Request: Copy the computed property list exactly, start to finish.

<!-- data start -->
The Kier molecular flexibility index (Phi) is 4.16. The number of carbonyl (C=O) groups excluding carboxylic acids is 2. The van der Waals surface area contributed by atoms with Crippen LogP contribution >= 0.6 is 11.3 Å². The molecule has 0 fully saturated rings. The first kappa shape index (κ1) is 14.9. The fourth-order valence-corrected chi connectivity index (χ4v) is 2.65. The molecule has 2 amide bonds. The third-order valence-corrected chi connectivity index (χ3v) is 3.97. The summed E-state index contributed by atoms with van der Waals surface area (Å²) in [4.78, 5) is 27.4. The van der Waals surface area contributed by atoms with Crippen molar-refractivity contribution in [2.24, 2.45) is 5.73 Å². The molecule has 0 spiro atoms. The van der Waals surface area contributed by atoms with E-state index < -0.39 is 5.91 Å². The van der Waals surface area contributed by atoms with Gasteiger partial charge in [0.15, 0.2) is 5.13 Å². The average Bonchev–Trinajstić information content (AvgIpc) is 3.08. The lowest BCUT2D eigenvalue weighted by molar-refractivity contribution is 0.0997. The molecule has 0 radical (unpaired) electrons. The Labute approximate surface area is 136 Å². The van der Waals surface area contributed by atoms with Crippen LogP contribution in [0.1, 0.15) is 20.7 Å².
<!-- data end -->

The Kier molecular flexibility index (Phi) is 4.16. The number of carbonyl (C=O) groups excluding carboxylic acids is 2. The van der Waals surface area contributed by atoms with Crippen LogP contribution >= 0.6 is 11.3 Å². The molecule has 0 fully saturated rings. The first kappa shape index (κ1) is 14.9. The fourth-order valence-corrected chi connectivity index (χ4v) is 2.65. The molecule has 2 amide bonds. The third-order valence-corrected chi connectivity index (χ3v) is 3.97. The summed E-state index contributed by atoms with van der Waals surface area (Å²) in [4.78, 5) is 27.4. The van der Waals surface area contributed by atoms with Crippen molar-refractivity contribution in [2.24, 2.45) is 5.73 Å². The molecule has 0 spiro atoms. The van der Waals surface area contributed by atoms with E-state index < -0.39 is 5.91 Å². The van der Waals surface area contributed by atoms with Gasteiger partial charge in [0.15, 0.2) is 5.13 Å². The average Bonchev–Trinajstić information content (AvgIpc) is 3.08. The lowest BCUT2D eigenvalue weighted by molar-refractivity contribution is 0.0997. The molecule has 0 radical (unpaired) electrons. The Labute approximate surface area is 136 Å². The van der Waals surface area contributed by atoms with Crippen LogP contribution in [0.1, 0.15) is 20.7 Å².